Morning Ireland: Dr Gerry McCarney on cannabis and harms to young people
Speaking to Morning Ireland in advance of the conference Cannabis and Adolescence: From Science to Clinical Practice, Consultant Child and Adolescent Psychiatrist Dr Gerry McCarney discussed misconceptions around cannabis addiction and the effects of cannabis on young people.
You can listen to the full interview here.
Speaking on the common misconception that cannabis is not physically addictive, Dr McCarney noted that the medical view on this has shifted:
There is a physical withdrawal syndrome associated with trying to come off cannabis. It’s certainly worse now because we’re seeing much higher potency cannabis available. It’s much stronger [than back in the day], people have more significant withdrawal syndrome, including physical symptoms for up to two weeks after.
As a Child and Adolescent psychiatrist, Dr McCarney spoke about the effects cannabis use has on the lives of young people when they present to his service:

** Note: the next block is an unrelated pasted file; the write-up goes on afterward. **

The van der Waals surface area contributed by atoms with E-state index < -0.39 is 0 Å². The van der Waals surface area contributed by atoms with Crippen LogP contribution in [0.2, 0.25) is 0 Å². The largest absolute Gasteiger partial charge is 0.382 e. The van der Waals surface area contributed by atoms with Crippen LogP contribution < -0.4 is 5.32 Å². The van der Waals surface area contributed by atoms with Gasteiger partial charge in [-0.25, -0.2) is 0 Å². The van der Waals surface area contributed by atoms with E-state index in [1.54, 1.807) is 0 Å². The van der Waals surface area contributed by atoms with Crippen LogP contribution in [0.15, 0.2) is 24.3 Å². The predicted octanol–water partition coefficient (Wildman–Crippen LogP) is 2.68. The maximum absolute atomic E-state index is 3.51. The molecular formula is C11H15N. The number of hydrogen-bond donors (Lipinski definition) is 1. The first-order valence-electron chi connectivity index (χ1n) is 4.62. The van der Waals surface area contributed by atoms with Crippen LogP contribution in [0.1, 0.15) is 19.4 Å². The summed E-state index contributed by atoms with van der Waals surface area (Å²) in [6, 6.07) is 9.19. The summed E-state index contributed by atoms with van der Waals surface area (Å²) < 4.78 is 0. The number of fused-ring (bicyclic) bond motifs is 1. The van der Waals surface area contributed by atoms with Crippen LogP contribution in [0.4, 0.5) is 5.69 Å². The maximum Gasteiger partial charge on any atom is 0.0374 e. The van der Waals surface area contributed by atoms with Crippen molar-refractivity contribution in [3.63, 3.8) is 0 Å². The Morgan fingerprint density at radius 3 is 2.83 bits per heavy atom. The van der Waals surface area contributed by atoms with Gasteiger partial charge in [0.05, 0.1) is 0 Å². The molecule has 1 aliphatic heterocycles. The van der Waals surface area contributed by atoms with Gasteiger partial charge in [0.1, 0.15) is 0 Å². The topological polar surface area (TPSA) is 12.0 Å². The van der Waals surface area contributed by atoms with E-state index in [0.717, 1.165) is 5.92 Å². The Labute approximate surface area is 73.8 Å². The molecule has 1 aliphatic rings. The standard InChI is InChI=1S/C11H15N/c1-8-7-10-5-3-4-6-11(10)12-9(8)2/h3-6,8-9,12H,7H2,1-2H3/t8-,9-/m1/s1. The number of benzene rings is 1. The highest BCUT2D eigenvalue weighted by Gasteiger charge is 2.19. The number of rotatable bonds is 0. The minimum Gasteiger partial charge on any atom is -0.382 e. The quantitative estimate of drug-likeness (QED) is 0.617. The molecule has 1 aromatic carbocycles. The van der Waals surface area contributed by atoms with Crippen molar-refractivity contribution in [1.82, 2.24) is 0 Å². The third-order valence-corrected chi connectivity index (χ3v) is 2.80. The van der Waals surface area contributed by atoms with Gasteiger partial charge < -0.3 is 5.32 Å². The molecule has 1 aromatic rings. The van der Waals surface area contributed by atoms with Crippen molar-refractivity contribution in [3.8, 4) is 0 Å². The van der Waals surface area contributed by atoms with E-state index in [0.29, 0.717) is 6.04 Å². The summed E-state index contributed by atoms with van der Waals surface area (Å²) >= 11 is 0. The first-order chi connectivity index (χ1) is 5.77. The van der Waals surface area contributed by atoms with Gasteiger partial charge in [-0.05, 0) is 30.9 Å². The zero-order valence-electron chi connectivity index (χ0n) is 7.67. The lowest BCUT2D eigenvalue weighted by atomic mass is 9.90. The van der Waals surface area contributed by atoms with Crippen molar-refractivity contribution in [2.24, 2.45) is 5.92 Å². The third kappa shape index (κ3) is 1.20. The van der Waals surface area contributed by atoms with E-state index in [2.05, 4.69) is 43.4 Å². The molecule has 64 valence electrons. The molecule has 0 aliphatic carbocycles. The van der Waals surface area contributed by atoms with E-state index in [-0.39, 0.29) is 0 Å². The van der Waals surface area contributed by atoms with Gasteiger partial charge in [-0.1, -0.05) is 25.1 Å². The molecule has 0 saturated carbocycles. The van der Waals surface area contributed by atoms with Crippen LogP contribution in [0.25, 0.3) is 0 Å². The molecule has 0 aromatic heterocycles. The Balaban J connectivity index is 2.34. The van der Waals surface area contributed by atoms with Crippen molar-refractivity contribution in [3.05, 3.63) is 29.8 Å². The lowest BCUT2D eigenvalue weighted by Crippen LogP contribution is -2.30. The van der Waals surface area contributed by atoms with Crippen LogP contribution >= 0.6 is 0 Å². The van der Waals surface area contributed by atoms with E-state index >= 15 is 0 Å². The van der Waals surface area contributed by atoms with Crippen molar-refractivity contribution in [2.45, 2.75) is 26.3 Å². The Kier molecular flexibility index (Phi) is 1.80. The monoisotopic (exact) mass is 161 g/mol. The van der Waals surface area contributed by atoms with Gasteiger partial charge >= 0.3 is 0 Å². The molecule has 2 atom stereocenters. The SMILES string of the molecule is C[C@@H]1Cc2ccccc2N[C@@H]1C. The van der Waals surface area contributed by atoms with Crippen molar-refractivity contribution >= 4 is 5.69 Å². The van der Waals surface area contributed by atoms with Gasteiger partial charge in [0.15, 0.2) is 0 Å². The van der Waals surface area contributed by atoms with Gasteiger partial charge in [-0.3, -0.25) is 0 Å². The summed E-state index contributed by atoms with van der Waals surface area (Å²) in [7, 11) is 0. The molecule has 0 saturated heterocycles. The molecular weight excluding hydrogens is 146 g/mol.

We’re seeing a lot of young people coming in where cannabis is having an impact not just on how they are feeling, but on how they perform; and then you might say the more ‘soft’ harm, but which is significant harm, in relationships within the family, performance in school, and ultimately the impact on their career and their future.
Dr McCarney also spoke on the focus of the discussion at today’s conference:
What gets lost in the debate about whether we should legalise, decriminalise or de-penalise is the fact that cannabis is not good for you. It is a harmful substance. The more you use, the worse that impact. The earlier you start, the worse that impact. For a small group it can lead to significant long-term chronic illness. For those who don’t become unwell, it can have a huge impact on your future.
The interview also touched on presumption that legalisation would reduce crime, and findings in the United States that challenge this presumption following legalisation in certain states.